Starmer risks ‘civil war’ over Labour leadership election rules change

  • Oops!
    Something went wrong.
    Please try again later.
·4-min read
In this article:
  • Oops!
    Something went wrong.
    Please try again later.
<span>Photograph: Neil Hall/EPA</span>
Photograph: Neil Hall/EPA

Keir Starmer has been accused of risking “civil war” in the Labour party as he seeks to rewrite the rules that led to Jeremy Corbyn’s election as leader.

Starmer set out plans to switch to an electoral college system to decide future party leaders. He will argue the move will give greater sway to millions of trade union members – but the party’s left said it would also hand more power to MPs at the expense of ordinary members.

The move would be a return to Labour’s old system, under which MPs, party members and trade unions each had a third of the votes for a new leader. It was abolished by Ed Miliband in 2014, instead giving each member of the party and its affiliates one vote on any candidate on the ballot paper. Candidates must acquire the support of 10% of MPs, plus some support from constituency parties and trade unions to get on the ballot.

The change is set to be put to a vote at Labour’s conference in Brighton this weekend. The Guardian understands that Starmer has been buoyed by internal numbers that suggest he can command a majority of Labour members attending conference.

However, any vote is likely to be extremely tight. “This vote is not a given,” a senior Labour aide said. “It is a big risk for Keir and the chances of a big loss at conference is possible. But the calculation is it will look worse if he does nothing and looks like he is not in command.”

His decision to push through controversial party reforms risks the conference being dominated by factional rows. Callum Bell, the Momentum vice-chair, said: “Any attempt to take these rule changes to conference would mark the start of a civil war in the party. Grassroots members will have no choice but to mobilise all our strength to fight back against this bureaucratic attack. Conference will get very messy, very fast – and there is no saying who will come out on top.”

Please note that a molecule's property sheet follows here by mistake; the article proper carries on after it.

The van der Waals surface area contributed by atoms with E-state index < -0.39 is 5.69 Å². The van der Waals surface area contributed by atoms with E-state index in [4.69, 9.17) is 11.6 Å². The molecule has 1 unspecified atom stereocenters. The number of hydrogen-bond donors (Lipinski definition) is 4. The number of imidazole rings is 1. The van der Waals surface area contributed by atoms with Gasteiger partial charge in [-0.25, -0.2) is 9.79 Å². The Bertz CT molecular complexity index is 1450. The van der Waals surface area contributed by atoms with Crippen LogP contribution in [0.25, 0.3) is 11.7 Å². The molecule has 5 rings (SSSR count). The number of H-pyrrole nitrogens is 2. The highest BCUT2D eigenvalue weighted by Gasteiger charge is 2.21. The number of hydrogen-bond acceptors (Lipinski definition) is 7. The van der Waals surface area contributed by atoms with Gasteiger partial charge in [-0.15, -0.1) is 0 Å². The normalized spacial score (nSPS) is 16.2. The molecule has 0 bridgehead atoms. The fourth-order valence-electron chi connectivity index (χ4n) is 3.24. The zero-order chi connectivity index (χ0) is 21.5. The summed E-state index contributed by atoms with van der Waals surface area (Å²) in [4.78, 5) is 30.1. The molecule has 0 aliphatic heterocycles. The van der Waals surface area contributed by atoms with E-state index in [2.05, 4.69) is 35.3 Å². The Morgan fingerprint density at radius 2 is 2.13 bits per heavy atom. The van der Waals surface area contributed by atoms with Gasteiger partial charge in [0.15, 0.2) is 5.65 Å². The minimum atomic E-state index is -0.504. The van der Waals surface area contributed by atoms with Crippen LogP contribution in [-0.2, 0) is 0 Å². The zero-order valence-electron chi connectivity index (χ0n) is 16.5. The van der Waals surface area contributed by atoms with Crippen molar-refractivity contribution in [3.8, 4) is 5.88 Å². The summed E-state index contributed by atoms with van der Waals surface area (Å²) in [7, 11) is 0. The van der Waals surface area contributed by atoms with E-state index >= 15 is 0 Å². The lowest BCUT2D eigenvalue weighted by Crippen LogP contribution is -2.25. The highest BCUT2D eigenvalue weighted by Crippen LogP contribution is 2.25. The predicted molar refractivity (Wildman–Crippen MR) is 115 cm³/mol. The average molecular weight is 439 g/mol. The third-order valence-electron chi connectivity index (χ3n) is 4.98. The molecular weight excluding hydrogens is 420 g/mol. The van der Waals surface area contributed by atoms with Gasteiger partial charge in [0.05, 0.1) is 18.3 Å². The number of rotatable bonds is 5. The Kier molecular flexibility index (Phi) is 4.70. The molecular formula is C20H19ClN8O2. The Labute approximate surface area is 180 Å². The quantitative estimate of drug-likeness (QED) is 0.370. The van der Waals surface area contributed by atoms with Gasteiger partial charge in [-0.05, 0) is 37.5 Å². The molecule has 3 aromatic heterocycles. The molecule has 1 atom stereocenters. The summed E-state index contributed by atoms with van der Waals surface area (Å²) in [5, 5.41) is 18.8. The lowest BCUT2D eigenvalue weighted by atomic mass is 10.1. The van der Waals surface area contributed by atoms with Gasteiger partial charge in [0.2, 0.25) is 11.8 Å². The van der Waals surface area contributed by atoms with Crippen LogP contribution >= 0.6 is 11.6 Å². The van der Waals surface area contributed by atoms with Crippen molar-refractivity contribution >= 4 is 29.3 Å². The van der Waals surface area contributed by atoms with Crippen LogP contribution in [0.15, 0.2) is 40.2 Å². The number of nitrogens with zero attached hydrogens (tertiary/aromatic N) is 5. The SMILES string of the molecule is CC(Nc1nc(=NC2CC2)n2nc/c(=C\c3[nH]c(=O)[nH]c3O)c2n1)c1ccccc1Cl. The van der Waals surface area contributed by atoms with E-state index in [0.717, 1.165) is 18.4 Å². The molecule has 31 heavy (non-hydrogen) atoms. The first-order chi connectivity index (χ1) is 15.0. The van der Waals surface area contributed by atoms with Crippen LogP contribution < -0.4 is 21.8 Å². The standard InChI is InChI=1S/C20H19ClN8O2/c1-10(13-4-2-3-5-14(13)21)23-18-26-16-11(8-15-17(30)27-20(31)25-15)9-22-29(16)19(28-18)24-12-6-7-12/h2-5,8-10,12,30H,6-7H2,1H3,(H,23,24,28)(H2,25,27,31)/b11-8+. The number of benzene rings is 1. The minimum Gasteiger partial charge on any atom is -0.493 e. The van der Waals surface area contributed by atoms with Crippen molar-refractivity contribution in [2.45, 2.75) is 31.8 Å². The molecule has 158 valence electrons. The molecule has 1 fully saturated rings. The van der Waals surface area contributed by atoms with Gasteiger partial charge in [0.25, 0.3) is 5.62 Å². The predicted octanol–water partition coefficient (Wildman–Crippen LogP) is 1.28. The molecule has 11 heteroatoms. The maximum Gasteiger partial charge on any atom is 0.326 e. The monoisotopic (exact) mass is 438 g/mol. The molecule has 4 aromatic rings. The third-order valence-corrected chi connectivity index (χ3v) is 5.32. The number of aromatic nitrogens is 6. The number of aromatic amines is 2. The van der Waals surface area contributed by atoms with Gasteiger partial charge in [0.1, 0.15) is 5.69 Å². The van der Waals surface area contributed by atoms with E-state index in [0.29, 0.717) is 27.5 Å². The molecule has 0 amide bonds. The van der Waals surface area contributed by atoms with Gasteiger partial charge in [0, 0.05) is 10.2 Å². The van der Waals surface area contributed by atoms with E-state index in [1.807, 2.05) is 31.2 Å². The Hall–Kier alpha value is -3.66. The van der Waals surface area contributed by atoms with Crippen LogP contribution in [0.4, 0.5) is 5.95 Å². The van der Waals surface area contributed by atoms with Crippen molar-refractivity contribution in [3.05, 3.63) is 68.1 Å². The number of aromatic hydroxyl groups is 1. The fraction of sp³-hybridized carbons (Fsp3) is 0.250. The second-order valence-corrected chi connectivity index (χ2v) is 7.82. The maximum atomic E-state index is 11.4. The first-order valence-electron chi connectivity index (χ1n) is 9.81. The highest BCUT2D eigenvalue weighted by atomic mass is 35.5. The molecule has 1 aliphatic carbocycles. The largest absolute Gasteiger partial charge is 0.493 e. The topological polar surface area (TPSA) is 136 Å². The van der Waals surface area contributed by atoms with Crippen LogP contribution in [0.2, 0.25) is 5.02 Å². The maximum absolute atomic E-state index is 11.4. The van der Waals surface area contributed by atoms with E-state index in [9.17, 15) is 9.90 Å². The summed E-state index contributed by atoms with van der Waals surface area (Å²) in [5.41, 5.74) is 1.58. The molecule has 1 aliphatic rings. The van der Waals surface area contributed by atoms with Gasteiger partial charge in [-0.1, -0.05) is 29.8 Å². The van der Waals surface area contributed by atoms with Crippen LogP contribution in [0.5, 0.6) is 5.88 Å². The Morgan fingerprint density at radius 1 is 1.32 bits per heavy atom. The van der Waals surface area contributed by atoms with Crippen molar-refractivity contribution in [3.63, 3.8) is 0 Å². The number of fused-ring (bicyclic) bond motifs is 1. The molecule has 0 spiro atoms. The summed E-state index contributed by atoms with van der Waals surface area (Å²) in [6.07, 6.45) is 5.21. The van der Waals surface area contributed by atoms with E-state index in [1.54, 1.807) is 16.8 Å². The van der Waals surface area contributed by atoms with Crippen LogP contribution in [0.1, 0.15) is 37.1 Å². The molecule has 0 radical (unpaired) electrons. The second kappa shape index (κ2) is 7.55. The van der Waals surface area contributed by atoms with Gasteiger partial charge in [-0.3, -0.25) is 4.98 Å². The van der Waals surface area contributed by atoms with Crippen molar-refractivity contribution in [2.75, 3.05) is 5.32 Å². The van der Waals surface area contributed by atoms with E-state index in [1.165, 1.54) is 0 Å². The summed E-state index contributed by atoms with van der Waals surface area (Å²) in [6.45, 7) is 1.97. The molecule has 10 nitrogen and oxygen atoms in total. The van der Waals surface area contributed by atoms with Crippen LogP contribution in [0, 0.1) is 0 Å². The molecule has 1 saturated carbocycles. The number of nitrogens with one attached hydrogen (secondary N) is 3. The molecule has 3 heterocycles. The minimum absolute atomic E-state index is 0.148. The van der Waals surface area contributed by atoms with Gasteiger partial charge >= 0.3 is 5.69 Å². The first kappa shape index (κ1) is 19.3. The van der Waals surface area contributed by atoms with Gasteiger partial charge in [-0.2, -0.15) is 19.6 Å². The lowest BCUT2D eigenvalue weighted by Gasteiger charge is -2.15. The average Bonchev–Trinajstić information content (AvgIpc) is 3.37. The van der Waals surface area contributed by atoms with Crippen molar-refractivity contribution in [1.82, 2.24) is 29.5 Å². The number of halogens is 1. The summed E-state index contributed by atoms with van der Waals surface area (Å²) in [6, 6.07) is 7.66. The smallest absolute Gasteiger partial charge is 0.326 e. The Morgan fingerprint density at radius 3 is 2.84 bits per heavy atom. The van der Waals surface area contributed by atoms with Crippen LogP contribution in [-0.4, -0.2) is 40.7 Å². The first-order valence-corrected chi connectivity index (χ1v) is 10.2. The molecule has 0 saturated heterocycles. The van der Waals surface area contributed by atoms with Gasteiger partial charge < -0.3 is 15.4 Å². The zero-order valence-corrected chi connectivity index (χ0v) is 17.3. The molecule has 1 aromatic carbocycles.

Allies of the Labour leader have urged him to make a definitive break with the Corbyn era and demonstrate his dominance in the party – though sources close to Starmer said he was not seeking conflict and instead wanted to offer unions a greater stake in the party.

Starmer will meet union leaders for a summit on Wednesday. He could still be forced into a U-turn if he does not win support from three key unions: Unison, Usdaw and the GMB. Unite and the CWU have already said they are opposed. Senior sources said Starmer would be forced to drop the proposals if two of the remaining unions opposed them.

A Labour source said Starmer would aim to convince the unions they would have more power under a return to the old system, pointing to the election of Miliband in 2010 when members and MPs had backed his brother, David, but the union vote had sealed the younger Miliband’s election.

A Labour source said trade union members could currently only vote in leadership elections if they had signed up as affiliate Labour supporters. The proposal would extend the vote to all trade union members who paid the political levy on their union fees – potentially expanding the leadership electorate to more than 2 million people.

Doubts have also been raised internally as to whether Labour’s deputy leader, Angela Rayner, would agree to the proposal but sources close to Rayner suggested that with union backing she would see it as a done deal.

Starmer outlined the proposals to his shadow cabinet on Tuesday, including a change to Labour’s policymaking process, which could deny members a chance to vote on the plans at party conference and avoid “an endless series of motions at party conference”.

He said: “Our rules as they are right now focus us inwards to spend too much time talking to and about ourselves and they weaken the link with our unions. I know that this is difficult – change always is – but I think these changes are vital for our party’s future.”

Unite’s new general secretary, Sharon Graham, said the plan was “deeply disappointing” and urged MPs to oppose it. “Unite believes in democracy and this move to reduce the entire membership to one-third of the vote while inflating the votes of MPs to one-third is unfair, undemocratic and a backwards step for our party.”

Our goal is to create a safe and engaging place for users to connect over interests and passions. In order to improve our community experience, we are temporarily suspending article commenting